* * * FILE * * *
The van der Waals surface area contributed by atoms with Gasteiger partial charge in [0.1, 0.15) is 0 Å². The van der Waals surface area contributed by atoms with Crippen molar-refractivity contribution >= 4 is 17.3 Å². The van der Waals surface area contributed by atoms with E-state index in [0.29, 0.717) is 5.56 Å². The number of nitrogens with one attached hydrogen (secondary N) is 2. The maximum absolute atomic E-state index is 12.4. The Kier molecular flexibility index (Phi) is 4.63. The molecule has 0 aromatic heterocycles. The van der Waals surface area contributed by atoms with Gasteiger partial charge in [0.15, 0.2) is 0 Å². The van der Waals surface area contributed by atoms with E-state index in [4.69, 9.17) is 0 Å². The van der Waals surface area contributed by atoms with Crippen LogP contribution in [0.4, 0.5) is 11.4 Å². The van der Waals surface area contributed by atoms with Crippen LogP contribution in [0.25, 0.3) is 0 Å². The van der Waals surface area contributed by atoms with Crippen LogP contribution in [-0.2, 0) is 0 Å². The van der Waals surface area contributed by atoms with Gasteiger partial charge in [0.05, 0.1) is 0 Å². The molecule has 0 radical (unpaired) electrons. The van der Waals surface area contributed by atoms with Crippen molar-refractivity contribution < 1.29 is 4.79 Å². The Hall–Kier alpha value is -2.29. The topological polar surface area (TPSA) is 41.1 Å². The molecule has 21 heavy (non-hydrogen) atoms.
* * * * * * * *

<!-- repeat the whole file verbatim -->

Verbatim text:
The van der Waals surface area contributed by atoms with Gasteiger partial charge in [0.1, 0.15) is 0 Å². The van der Waals surface area contributed by atoms with Crippen molar-refractivity contribution >= 4 is 17.3 Å². The van der Waals surface area contributed by atoms with E-state index in [0.29, 0.717) is 5.56 Å². The number of nitrogens with one attached hydrogen (secondary N) is 2. The maximum absolute atomic E-state index is 12.4. The Kier molecular flexibility index (Phi) is 4.63. The molecule has 0 aromatic heterocycles. The van der Waals surface area contributed by atoms with Gasteiger partial charge in [0.15, 0.2) is 0 Å². The van der Waals surface area contributed by atoms with E-state index in [4.69, 9.17) is 0 Å². The van der Waals surface area contributed by atoms with Crippen LogP contribution in [0.4, 0.5) is 11.4 Å². The van der Waals surface area contributed by atoms with Crippen LogP contribution in [0.25, 0.3) is 0 Å². The van der Waals surface area contributed by atoms with Crippen LogP contribution in [-0.2, 0) is 0 Å². The van der Waals surface area contributed by atoms with Gasteiger partial charge in [0.05, 0.1) is 0 Å². The molecule has 0 radical (unpaired) electrons. The van der Waals surface area contributed by atoms with Crippen molar-refractivity contribution < 1.29 is 4.79 Å². The Hall–Kier alpha value is -2.29. The topological polar surface area (TPSA) is 41.1 Å². The molecule has 21 heavy (non-hydrogen) atoms.